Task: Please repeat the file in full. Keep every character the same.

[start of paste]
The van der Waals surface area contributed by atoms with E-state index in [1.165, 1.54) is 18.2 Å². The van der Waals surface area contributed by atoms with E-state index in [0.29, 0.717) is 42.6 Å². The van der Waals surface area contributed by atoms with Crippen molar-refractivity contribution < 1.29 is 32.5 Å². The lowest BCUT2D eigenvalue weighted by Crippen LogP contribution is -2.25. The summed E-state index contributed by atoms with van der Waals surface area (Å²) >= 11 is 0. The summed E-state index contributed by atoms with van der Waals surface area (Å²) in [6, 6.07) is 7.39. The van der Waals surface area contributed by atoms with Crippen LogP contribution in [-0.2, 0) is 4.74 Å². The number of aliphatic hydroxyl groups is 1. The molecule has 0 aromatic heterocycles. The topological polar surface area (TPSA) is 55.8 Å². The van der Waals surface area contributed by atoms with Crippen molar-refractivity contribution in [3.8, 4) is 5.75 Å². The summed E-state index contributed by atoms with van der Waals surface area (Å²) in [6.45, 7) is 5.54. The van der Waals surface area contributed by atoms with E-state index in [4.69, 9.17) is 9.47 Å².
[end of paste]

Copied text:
The van der Waals surface area contributed by atoms with E-state index in [1.165, 1.54) is 18.2 Å². The van der Waals surface area contributed by atoms with E-state index in [0.29, 0.717) is 42.6 Å². The van der Waals surface area contributed by atoms with Crippen molar-refractivity contribution < 1.29 is 32.5 Å². The lowest BCUT2D eigenvalue weighted by Crippen LogP contribution is -2.25. The summed E-state index contributed by atoms with van der Waals surface area (Å²) >= 11 is 0. The summed E-state index contributed by atoms with van der Waals surface area (Å²) in [6, 6.07) is 7.39. The van der Waals surface area contributed by atoms with Crippen LogP contribution in [-0.2, 0) is 4.74 Å². The number of aliphatic hydroxyl groups is 1. The molecule has 0 aromatic heterocycles. The topological polar surface area (TPSA) is 55.8 Å². The van der Waals surface area contributed by atoms with Crippen molar-refractivity contribution in [3.8, 4) is 5.75 Å². The summed E-state index contributed by atoms with van der Waals surface area (Å²) in [6.45, 7) is 5.54. The van der Waals surface area contributed by atoms with E-state index in [4.69, 9.17) is 9.47 Å².